Senator Lindsey Graham has found himself agreeing with the Russian president that further sanctions against North Korea will most likely fail, following the Trump administration’s call for new measures against the North.
Graham has urged a “forceful response” by the United States against “any future missile test” by North Korea, in a series of tweets Tuesday morning, adding that he couldn’t believe he was in agreement with the Russian president that “further sanctions on North Korea [are] very unlikely to work.”
An American military strike against North Korea was “inevitable” if something did not change, Graham told BBC this weekend.
The Republican Senator from South Carolina has blasted Vladimir Putin on many occasions, recently calling him a “bad guy.”
Vladimir Putin earlier said that sanctions will not dissuade North Korea, however, contrary to Graham’s position, the Russian president held that “ramping up military hysteria in such conditions is senseless; it’s a dead end.”
“It could lead to a global, planetary catastrophe and a huge loss of human life. There is no other way to solve the North Korean nuclear issue, except through peaceful dialogue,” Putin said on Tuesday.
I am allowing Japan & South Korea to buy a substantially increased amount of highly sophisticated military equipment from the United States.
— Donald J. Trump (@realDonaldTrump) September 5, 2017
Following North Korea’s test of what it claimed was hydrogen bomb on Sunday, the Trump administration called for the UN Security Council to impose “the strongest possible measures” on the country, and the US Defense Secretary James Mattis warned of “a massive military response” to any threat from North Korea against the United States or its allies.
Additionally, Trump said “The United States is considering, in addition to other options, stopping all trade with any country doing business with North Korea.”
China, which accounts for roughly 90 percent of North Korea’s international trade, has slammed Trump’s suggestion, calling it “unacceptable” and “unfair.”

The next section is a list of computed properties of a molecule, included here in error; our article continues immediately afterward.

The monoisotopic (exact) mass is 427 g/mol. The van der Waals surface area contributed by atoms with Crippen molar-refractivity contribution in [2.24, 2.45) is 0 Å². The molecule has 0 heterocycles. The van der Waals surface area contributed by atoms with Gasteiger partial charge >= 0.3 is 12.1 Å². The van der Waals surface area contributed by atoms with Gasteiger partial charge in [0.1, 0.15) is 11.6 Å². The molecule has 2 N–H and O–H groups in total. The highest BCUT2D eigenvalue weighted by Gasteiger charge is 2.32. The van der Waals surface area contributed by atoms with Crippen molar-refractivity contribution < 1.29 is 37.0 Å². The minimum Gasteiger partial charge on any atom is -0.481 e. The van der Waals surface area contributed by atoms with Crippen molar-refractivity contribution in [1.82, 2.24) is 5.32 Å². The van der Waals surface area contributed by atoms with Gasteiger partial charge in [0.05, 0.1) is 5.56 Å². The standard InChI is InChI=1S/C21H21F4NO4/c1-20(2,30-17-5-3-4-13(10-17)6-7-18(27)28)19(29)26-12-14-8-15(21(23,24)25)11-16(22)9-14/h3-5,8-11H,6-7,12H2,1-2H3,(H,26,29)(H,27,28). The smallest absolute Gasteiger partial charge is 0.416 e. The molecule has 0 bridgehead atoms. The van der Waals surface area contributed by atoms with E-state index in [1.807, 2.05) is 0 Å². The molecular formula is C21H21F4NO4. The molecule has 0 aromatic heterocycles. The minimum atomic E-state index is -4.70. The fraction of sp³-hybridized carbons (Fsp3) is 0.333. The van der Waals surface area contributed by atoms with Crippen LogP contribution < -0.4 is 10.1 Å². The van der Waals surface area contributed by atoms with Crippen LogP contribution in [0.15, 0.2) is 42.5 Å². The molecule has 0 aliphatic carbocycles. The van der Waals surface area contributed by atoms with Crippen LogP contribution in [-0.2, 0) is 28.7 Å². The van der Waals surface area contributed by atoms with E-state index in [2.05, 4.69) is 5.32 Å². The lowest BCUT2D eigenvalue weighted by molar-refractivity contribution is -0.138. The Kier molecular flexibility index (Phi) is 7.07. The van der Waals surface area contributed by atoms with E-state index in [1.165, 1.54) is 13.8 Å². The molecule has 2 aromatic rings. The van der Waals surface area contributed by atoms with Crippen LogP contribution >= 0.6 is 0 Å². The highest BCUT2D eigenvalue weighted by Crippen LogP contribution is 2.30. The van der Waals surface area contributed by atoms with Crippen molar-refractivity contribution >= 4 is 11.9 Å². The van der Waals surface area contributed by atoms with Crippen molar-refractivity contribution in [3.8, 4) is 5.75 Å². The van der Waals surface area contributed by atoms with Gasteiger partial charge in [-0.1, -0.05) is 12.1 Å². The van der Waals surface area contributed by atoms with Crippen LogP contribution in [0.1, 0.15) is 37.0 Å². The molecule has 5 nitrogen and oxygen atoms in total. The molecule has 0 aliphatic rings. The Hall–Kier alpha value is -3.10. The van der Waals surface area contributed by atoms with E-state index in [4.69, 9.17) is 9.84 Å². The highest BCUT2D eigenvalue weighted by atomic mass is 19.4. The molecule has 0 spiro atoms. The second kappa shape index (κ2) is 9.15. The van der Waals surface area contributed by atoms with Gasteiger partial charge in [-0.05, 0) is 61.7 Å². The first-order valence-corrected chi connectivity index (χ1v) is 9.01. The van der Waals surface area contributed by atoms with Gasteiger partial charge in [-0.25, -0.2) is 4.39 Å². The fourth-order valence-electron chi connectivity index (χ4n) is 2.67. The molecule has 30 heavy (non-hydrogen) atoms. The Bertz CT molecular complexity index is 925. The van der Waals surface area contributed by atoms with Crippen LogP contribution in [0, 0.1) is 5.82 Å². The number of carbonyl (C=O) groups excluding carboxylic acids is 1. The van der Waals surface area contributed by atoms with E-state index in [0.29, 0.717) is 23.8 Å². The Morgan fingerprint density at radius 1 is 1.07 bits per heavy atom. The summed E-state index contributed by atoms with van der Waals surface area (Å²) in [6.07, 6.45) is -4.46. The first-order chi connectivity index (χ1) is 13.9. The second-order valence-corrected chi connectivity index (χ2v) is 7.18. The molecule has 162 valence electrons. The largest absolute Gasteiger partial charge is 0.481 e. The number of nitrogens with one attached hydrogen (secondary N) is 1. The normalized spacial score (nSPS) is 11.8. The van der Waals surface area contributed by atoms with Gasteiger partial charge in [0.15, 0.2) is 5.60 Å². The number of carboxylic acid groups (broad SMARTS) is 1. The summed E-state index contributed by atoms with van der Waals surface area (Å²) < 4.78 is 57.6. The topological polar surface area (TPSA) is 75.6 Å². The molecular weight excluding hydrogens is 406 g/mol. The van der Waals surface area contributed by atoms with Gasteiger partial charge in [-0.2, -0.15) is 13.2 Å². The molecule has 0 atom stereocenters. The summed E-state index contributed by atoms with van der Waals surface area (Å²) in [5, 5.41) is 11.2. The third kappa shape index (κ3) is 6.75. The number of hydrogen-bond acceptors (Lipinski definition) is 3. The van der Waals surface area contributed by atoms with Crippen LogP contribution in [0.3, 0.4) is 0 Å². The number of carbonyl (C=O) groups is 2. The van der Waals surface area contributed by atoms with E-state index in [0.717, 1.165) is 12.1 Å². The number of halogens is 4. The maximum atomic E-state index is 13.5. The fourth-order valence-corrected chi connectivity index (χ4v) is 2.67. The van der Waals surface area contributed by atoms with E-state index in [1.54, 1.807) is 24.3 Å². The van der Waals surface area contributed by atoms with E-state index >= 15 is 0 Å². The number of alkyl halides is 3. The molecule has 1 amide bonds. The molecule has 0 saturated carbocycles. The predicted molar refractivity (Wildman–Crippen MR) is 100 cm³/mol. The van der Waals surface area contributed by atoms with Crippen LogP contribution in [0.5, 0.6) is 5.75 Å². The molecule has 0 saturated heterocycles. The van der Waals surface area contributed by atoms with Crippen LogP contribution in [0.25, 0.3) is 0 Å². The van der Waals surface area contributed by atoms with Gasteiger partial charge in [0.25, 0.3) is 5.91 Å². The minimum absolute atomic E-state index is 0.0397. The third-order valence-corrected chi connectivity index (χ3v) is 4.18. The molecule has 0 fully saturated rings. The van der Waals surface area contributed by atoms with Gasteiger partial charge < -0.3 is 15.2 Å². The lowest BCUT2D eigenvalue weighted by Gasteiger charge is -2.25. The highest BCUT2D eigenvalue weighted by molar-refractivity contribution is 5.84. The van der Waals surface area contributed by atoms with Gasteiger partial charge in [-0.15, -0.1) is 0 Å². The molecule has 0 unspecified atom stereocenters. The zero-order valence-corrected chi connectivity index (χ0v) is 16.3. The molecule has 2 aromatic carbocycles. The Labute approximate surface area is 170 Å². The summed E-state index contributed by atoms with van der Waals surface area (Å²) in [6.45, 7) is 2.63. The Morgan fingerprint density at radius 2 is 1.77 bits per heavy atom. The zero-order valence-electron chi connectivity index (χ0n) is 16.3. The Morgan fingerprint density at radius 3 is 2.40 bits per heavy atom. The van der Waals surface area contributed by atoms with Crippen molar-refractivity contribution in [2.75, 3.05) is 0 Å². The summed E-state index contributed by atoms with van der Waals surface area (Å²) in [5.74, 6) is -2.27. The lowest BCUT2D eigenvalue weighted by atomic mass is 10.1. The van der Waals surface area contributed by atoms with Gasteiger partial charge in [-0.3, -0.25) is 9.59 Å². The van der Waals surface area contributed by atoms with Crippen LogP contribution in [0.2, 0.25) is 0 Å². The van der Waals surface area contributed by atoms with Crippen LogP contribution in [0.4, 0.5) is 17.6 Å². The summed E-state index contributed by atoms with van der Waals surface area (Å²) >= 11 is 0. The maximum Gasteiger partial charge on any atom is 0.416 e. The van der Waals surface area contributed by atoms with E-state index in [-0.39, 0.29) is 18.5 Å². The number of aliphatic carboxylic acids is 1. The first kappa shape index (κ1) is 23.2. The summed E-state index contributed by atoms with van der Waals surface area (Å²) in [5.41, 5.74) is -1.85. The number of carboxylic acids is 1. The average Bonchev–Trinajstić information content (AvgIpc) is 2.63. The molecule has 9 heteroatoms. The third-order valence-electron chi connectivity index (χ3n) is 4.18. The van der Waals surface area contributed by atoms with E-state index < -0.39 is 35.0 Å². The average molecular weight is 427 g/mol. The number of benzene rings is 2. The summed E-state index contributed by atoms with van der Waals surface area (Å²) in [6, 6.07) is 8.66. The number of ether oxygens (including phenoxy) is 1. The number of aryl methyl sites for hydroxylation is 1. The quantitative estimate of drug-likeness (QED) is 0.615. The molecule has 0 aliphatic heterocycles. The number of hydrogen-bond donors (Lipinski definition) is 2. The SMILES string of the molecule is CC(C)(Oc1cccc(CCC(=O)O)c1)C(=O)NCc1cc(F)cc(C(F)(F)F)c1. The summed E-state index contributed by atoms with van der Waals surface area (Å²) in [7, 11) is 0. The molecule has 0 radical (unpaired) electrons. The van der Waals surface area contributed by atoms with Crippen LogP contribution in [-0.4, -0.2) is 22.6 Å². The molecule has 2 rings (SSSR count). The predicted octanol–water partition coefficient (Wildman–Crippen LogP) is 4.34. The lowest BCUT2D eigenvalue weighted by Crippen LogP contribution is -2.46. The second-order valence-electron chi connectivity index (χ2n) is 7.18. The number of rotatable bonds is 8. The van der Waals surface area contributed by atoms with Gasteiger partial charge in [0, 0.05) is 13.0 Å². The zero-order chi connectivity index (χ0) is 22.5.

Beijing has urged North Korea to “stop taking actions that are wrong, deteriorating the situation, and not in line with its own interests either and truly return to the track of resolving the issue through dialogue.”
China also called on all parties to “seriously consider” the double-freeze plan proposed by Beijing and Moscow and “actively respond to it.”
The plan, which would see Pyongyang suspend its nuclear and missile tests in exchange for a halt in joint US-South Korean military drills, was previously rejected by Washington.
In July, the US imposed sanctions on a Chinese company and several Chinese citizens for allegedly helping North Korea in developing its nuclear and ballistic missile programs.
On August 5th, the UN Security Council unanimously agreed to impose more restrictive measures against Pyongyang, banning exports of coal, iron, lead and seafood, with the main burden for the implementation falling on China.
The move came in response to North Korea’s missile launches in July. It was the UN’s seventh round of sanctions against the country in 11 years.
However, Trump administration officials have said Beijing should do more to rein in North Korea.
China is not only North Korea’s largest trade partner but also the US’s, trading nearly $650 billion a year in goods and services.